A bill introduced last week in the U.S. House of Representatives would exempt debt collection attorneys from the Fair Debt Collection Practices Act (FDCPA) “when taking certain actions.” The bill’s supporters say that it is a technical fix that does not erode the consumer protections of the FDCPA.

H.R. 2892 was introduced Wednesday by Rep. Ed Perlmutter (D-Colo.), a member of the House Financial Services Committee. The bill has one co-sponsor so far, Rep. Spencer Bachus (R-Ala.), the Chairman Emeritus of the Financial Services Committee, the third highest-ranking Republican.

The bill’s official title, or purpose, is “To amend the Fair Debt Collection Practices Act to preclude law firms and licensed attorneys from the definition of a debt collector when taking certain actions.” The bill has been referred to the House Financial Services Committee for further action.

Although the text of the bill is not yet available from the Government Printing Office, the proposal is very similar to a bill introduced in the waning days of the last Congress. That bill proposed to insert an additional exemption to the definition of “debt collector” in the FDCPA as follows:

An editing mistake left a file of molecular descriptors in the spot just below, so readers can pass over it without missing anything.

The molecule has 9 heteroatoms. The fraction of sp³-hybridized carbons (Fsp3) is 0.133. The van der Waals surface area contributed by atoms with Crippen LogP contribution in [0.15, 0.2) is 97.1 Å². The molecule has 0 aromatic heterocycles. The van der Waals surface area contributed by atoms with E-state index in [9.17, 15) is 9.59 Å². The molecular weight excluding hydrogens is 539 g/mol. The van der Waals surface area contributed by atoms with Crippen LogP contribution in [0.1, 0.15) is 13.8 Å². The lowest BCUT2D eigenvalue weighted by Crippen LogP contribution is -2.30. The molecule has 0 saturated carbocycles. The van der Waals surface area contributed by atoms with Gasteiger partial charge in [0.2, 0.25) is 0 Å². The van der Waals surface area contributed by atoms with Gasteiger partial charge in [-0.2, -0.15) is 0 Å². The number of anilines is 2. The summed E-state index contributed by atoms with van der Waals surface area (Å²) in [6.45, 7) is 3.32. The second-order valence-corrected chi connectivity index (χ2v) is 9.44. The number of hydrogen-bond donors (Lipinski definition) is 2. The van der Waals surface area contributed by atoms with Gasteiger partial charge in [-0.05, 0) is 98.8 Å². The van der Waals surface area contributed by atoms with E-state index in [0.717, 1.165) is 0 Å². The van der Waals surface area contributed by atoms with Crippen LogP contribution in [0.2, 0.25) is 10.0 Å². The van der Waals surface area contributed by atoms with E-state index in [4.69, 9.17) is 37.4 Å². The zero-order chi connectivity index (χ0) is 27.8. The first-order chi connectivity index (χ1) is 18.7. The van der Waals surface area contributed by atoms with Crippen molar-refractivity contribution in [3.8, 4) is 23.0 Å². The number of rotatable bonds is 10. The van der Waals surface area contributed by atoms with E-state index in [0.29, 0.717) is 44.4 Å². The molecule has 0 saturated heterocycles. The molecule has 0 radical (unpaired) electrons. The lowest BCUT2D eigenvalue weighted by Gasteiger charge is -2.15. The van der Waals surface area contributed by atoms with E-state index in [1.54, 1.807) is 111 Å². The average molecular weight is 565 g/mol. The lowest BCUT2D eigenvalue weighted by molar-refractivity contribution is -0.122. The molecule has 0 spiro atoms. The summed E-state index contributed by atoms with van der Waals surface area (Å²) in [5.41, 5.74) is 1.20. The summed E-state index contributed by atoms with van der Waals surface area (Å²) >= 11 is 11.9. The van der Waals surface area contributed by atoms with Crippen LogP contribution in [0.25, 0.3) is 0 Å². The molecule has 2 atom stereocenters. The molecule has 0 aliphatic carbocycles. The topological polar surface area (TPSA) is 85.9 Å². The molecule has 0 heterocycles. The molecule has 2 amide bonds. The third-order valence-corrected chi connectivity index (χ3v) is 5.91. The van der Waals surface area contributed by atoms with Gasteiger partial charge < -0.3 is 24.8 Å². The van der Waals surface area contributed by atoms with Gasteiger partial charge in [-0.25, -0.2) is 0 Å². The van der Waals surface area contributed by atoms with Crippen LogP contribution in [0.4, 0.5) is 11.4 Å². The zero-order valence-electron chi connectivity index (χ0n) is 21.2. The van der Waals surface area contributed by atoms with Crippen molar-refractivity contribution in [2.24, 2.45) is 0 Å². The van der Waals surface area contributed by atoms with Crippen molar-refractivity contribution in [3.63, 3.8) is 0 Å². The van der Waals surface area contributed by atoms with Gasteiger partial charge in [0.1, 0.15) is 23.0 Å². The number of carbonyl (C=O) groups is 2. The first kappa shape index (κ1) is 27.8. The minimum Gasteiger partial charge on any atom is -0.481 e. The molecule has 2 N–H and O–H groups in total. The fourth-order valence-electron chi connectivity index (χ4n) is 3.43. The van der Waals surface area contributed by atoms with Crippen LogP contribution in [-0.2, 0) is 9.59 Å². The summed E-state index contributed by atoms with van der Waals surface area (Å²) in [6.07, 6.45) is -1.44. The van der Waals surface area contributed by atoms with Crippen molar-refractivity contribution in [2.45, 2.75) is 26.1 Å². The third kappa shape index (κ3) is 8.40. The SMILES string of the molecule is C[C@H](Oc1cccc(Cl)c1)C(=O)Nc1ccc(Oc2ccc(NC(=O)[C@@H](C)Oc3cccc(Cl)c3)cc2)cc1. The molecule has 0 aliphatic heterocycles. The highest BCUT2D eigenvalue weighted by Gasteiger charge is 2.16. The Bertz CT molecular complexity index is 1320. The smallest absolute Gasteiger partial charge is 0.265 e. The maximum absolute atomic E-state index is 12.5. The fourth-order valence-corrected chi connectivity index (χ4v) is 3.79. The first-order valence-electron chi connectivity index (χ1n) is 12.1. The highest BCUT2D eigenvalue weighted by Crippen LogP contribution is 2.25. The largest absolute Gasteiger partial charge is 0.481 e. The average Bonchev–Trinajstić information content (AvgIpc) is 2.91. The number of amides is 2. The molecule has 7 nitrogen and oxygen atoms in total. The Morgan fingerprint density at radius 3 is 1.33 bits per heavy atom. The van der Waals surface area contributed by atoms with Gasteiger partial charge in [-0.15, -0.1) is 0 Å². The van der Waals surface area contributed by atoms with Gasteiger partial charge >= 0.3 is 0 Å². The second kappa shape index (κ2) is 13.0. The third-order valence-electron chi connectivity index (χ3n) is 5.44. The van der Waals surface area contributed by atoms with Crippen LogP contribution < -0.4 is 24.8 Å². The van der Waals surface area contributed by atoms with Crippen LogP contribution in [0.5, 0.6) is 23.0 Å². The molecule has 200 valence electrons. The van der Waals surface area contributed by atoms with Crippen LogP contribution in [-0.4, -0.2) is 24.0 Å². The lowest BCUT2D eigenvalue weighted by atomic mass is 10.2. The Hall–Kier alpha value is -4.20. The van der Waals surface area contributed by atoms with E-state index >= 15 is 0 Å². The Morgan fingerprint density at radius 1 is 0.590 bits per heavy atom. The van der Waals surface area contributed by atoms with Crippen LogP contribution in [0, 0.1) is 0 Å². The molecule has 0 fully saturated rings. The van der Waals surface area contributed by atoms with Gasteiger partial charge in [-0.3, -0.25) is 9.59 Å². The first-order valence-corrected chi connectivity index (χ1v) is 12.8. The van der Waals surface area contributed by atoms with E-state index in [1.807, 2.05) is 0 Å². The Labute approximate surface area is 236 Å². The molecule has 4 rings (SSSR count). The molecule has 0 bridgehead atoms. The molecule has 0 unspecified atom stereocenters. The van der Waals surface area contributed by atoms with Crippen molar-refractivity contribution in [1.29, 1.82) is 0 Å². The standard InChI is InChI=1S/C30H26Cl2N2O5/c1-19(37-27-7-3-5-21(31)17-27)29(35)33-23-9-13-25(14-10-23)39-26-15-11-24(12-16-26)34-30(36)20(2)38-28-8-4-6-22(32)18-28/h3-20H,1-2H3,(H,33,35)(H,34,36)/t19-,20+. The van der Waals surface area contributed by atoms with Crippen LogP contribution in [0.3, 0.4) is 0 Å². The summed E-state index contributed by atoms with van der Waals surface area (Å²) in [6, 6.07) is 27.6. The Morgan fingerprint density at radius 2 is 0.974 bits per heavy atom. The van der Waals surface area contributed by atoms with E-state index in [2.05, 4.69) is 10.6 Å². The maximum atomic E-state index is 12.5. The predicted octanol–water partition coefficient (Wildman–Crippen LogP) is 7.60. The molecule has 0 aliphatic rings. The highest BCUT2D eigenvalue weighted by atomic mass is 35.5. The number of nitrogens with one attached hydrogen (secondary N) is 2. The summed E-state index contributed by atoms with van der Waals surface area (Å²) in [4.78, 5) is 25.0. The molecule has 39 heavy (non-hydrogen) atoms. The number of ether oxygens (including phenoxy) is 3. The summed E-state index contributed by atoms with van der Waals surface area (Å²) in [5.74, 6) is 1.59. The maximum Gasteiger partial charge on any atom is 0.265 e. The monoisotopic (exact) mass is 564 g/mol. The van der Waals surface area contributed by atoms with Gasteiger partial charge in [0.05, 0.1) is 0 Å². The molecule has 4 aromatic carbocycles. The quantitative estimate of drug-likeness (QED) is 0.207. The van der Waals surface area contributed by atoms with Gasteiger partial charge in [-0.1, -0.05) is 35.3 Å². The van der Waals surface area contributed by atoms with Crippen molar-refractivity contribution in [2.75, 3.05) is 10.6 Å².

…The term (debt collector) does not include –

(F) any law firm or licensed attorney–

(i) serving, filing, or conveying formal legal pleadings, discovery requests, or other documents pursuant to the applicable rules of civil procedure; or

(ii) communicating in, or at the direction of, a court of law or in depositions or settlement conferences, in connection with a pending legal action to collect a debt on behalf of a client; and…

Lou Freedman, president of the National Association of Retail Collection Attorneys (NARCA), said that it is important to note that consumer protections under the FDCPA will not be harmed by the bill.

“All other communications from collection attorneys must still comply with the FDCPA,” he said. “This is a technical amendment to the law.” Freedman is also Chair of the Collections Group at Freedman Anselmo Lindberg, LLC.

The bill attempts to shield attorneys from liability when they are arguing in court on behalf of clients. For example, some states have ambiguous statutes of limitations for certain types of credit (written vs. oral contracts, or different standards for revolving debt). If an attorney argues that the account falls under one definition and the court rules that, in fact, the account is time-barred, that attorney could be liable under the current FDCPA.

NARCA was instrumental in getting the measure introduced. Freedman said that the fact that the bill already has bi-partisan support and that there is plenty of time left in the current Congress bodes well for its prospects.

 


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